Friday, July 16, 2010

Pitt Tuition Up 5.5%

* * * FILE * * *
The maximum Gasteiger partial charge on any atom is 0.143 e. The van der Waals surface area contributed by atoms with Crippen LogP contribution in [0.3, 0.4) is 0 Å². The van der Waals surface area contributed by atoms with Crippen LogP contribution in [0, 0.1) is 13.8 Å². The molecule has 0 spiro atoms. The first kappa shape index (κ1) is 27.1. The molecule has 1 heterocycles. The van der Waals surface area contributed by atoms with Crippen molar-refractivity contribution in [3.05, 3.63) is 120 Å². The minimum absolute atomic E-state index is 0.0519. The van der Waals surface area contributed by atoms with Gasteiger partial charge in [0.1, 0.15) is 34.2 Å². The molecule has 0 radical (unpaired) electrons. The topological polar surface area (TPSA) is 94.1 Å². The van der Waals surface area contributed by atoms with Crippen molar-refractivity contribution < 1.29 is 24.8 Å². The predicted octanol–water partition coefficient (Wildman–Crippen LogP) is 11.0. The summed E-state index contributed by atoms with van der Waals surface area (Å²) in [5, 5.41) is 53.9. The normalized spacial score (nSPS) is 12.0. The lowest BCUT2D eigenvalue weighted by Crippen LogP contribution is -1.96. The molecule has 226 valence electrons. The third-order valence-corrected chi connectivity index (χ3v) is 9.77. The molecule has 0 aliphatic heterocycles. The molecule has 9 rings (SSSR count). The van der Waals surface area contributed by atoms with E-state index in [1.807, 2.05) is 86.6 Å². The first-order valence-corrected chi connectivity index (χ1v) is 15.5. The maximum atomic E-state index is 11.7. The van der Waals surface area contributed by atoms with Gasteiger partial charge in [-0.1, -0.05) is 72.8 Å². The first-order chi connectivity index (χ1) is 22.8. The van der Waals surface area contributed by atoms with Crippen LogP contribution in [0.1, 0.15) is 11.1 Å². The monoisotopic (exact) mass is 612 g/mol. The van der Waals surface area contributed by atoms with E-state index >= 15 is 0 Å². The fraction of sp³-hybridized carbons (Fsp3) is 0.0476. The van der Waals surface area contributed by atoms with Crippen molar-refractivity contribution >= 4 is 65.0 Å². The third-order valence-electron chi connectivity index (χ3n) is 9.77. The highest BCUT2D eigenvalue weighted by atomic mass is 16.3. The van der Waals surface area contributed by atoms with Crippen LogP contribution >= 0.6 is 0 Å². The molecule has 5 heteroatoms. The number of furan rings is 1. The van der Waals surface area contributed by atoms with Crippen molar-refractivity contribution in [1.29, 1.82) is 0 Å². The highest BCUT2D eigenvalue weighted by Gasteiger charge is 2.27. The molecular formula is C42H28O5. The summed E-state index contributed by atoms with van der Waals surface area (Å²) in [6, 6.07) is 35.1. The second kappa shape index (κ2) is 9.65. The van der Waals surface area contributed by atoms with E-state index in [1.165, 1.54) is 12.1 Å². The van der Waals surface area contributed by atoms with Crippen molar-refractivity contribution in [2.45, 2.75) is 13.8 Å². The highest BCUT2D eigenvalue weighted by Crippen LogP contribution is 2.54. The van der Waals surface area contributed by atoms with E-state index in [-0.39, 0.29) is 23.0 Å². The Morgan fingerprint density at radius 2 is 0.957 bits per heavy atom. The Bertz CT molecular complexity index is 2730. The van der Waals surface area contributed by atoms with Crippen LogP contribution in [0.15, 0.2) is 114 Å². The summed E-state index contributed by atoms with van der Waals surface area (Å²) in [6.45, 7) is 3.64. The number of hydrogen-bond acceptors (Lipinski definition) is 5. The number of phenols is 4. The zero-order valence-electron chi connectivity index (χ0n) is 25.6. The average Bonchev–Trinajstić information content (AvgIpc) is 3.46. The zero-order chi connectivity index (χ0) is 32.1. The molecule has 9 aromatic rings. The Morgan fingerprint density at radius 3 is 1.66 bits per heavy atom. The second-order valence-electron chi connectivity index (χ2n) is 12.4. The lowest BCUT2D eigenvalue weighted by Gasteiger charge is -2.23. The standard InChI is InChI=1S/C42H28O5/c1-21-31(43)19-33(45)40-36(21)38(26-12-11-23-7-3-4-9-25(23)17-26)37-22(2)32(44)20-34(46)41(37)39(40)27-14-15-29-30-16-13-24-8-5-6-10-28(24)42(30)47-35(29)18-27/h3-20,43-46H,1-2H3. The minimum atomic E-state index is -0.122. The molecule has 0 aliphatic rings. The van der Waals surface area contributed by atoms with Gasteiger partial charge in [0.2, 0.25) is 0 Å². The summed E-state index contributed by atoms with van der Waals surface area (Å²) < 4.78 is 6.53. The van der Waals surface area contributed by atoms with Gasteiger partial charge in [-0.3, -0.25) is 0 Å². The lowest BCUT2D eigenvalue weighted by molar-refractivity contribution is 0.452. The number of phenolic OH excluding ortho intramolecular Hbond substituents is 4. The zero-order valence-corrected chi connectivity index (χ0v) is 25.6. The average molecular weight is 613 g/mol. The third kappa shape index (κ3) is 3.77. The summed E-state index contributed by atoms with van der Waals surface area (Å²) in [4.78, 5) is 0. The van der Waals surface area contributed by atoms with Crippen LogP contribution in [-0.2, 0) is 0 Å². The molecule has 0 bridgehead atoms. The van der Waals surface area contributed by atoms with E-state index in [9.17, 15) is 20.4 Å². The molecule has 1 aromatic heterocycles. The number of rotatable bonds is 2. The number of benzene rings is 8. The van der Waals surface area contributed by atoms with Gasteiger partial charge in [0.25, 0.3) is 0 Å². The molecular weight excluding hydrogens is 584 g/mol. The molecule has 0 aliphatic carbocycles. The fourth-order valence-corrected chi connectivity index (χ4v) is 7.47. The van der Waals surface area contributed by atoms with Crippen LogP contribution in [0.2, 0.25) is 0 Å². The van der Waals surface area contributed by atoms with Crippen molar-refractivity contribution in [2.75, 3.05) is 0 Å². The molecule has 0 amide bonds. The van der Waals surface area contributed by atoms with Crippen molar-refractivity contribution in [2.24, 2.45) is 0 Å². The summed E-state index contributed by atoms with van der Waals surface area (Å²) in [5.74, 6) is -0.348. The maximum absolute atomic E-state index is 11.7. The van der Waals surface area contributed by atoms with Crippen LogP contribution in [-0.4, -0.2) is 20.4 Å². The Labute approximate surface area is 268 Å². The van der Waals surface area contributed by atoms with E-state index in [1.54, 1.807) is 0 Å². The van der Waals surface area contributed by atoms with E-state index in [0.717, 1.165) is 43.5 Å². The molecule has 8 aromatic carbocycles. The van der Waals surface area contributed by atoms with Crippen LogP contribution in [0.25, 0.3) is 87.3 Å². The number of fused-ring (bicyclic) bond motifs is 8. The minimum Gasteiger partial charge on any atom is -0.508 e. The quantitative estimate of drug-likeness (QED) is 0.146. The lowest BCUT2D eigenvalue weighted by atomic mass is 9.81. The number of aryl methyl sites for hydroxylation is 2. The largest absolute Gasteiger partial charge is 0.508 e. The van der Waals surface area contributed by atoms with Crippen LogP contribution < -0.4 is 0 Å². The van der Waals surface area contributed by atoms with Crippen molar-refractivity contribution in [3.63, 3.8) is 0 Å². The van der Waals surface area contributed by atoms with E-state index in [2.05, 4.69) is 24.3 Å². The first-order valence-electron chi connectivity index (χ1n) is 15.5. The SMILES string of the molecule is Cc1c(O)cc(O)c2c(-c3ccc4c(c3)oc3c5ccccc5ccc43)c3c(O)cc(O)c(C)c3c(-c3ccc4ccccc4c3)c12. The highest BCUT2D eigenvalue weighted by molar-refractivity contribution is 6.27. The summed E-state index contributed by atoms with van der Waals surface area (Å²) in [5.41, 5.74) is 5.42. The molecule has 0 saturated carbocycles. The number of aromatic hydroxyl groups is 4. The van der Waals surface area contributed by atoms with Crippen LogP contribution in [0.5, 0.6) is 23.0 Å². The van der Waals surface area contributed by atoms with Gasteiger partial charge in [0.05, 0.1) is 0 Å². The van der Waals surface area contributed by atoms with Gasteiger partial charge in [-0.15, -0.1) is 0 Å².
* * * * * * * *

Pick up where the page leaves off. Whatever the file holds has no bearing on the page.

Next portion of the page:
The Board of the University of Pittsburgh has set an operating budget for the 2011 fiscal year of $1.89 billion dollars and increased tuition rates for nearly all students to cover the spending plan. Tuition increases will range from 2.5 percent for students at the University’s four regional campuses, to 3 percent for out-of-state students at the Pittsburgh campus, and to 5.5 percent for in-state students at the Pittsburgh campus. Tuition for an in-state main campus student in the school of arts and sciences will come in at $14,076. In a press release the university says the increase is needed to, “further advance the University’s position as an international center of pioneering research, and to sustain its long-standing tradition of public service initiatives.” At the same time, the budget includes $6 million in additional funding for financial aid, enhanced support for library acquisitions and new student life initiatives. Faculty and staff will see pay increases from a 3 percent salary increase pool. The salaries of University faculty and staff were frozen last year. University of Pittsburgh Chancellor Mark Nordenberg says, “Our annual benchmarking of peer institutions confirms that we have been losing ground on the salary front. To recruit and retain the caliber of employees whose work is essential to our continued success in attracting both the best possible students and the highest possible levels of research support required that we make a commitment to end our salary freeze and provide for at least modest salary increases this year.” Nordenberg says the university has been facing “intense budgetary challenges” and notes that several revenue streams have either fallen or have held steady at a time when costs continue to rise. He says, “Our three top priorities in structuring this budget were to maintain the high quality of our programs, to provide relief from the current salary freeze for the committed Pitt employees whose efforts have been central to our progress, and to keep tuition increases as moderate as possible.”

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